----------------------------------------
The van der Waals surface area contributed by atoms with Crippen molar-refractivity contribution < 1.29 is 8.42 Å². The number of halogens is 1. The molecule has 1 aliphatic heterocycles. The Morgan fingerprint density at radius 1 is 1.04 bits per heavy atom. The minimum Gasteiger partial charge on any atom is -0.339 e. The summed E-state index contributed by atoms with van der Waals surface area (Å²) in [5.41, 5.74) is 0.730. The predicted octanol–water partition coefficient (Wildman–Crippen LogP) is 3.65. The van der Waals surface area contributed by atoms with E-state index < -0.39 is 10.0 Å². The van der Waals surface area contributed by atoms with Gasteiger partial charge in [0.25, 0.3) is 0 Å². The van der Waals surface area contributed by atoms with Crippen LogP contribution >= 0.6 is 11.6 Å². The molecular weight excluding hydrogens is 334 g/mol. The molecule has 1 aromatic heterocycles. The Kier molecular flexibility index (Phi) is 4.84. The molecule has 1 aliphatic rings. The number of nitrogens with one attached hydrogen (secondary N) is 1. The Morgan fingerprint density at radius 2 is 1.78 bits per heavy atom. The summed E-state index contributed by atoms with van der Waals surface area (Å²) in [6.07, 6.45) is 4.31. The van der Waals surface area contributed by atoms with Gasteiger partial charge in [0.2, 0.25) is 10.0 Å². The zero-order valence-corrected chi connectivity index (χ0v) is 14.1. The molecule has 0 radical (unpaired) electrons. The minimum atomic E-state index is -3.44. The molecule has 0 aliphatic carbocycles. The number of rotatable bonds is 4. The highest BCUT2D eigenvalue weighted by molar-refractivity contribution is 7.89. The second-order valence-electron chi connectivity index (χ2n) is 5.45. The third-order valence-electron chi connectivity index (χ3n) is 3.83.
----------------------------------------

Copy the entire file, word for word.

The van der Waals surface area contributed by atoms with Crippen molar-refractivity contribution < 1.29 is 8.42 Å². The number of halogens is 1. The molecule has 1 aliphatic heterocycles. The Morgan fingerprint density at radius 1 is 1.04 bits per heavy atom. The minimum Gasteiger partial charge on any atom is -0.339 e. The summed E-state index contributed by atoms with van der Waals surface area (Å²) in [5.41, 5.74) is 0.730. The predicted octanol–water partition coefficient (Wildman–Crippen LogP) is 3.65. The van der Waals surface area contributed by atoms with E-state index < -0.39 is 10.0 Å². The van der Waals surface area contributed by atoms with Gasteiger partial charge in [0.25, 0.3) is 0 Å². The van der Waals surface area contributed by atoms with Crippen LogP contribution >= 0.6 is 11.6 Å². The molecular weight excluding hydrogens is 334 g/mol. The molecule has 1 aromatic heterocycles. The Kier molecular flexibility index (Phi) is 4.84. The molecule has 1 aliphatic rings. The number of nitrogens with one attached hydrogen (secondary N) is 1. The Morgan fingerprint density at radius 2 is 1.78 bits per heavy atom. The summed E-state index contributed by atoms with van der Waals surface area (Å²) in [6.07, 6.45) is 4.31. The van der Waals surface area contributed by atoms with Gasteiger partial charge in [0.2, 0.25) is 10.0 Å². The zero-order valence-corrected chi connectivity index (χ0v) is 14.1. The molecule has 0 radical (unpaired) electrons. The minimum atomic E-state index is -3.44. The molecule has 0 aliphatic carbocycles. The number of rotatable bonds is 4. The highest BCUT2D eigenvalue weighted by molar-refractivity contribution is 7.89. The second-order valence-electron chi connectivity index (χ2n) is 5.45. The third-order valence-electron chi connectivity index (χ3n) is 3.83.